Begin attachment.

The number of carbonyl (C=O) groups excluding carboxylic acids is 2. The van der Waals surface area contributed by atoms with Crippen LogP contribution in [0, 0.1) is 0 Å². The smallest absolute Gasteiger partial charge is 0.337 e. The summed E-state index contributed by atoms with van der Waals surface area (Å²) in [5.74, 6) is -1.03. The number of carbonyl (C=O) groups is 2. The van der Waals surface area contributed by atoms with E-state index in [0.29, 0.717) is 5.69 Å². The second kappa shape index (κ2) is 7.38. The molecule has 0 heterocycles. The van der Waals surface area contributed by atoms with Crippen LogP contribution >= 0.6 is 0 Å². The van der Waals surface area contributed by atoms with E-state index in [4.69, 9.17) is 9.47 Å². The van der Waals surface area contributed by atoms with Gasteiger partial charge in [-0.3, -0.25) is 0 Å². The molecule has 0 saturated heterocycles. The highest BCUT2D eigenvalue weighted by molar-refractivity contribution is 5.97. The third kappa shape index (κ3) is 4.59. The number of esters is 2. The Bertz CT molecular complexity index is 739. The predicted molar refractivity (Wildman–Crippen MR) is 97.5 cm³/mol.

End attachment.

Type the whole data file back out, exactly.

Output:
The number of carbonyl (C=O) groups excluding carboxylic acids is 2. The van der Waals surface area contributed by atoms with Crippen LogP contribution in [0, 0.1) is 0 Å². The smallest absolute Gasteiger partial charge is 0.337 e. The summed E-state index contributed by atoms with van der Waals surface area (Å²) in [5.74, 6) is -1.03. The number of carbonyl (C=O) groups is 2. The van der Waals surface area contributed by atoms with E-state index in [0.29, 0.717) is 5.69 Å². The second kappa shape index (κ2) is 7.38. The molecule has 0 heterocycles. The van der Waals surface area contributed by atoms with Crippen LogP contribution >= 0.6 is 0 Å². The van der Waals surface area contributed by atoms with E-state index in [4.69, 9.17) is 9.47 Å². The van der Waals surface area contributed by atoms with Gasteiger partial charge in [-0.3, -0.25) is 0 Å². The molecule has 0 saturated heterocycles. The highest BCUT2D eigenvalue weighted by molar-refractivity contribution is 5.97. The third kappa shape index (κ3) is 4.59. The number of esters is 2. The Bertz CT molecular complexity index is 739. The predicted molar refractivity (Wildman–Crippen MR) is 97.5 cm³/mol.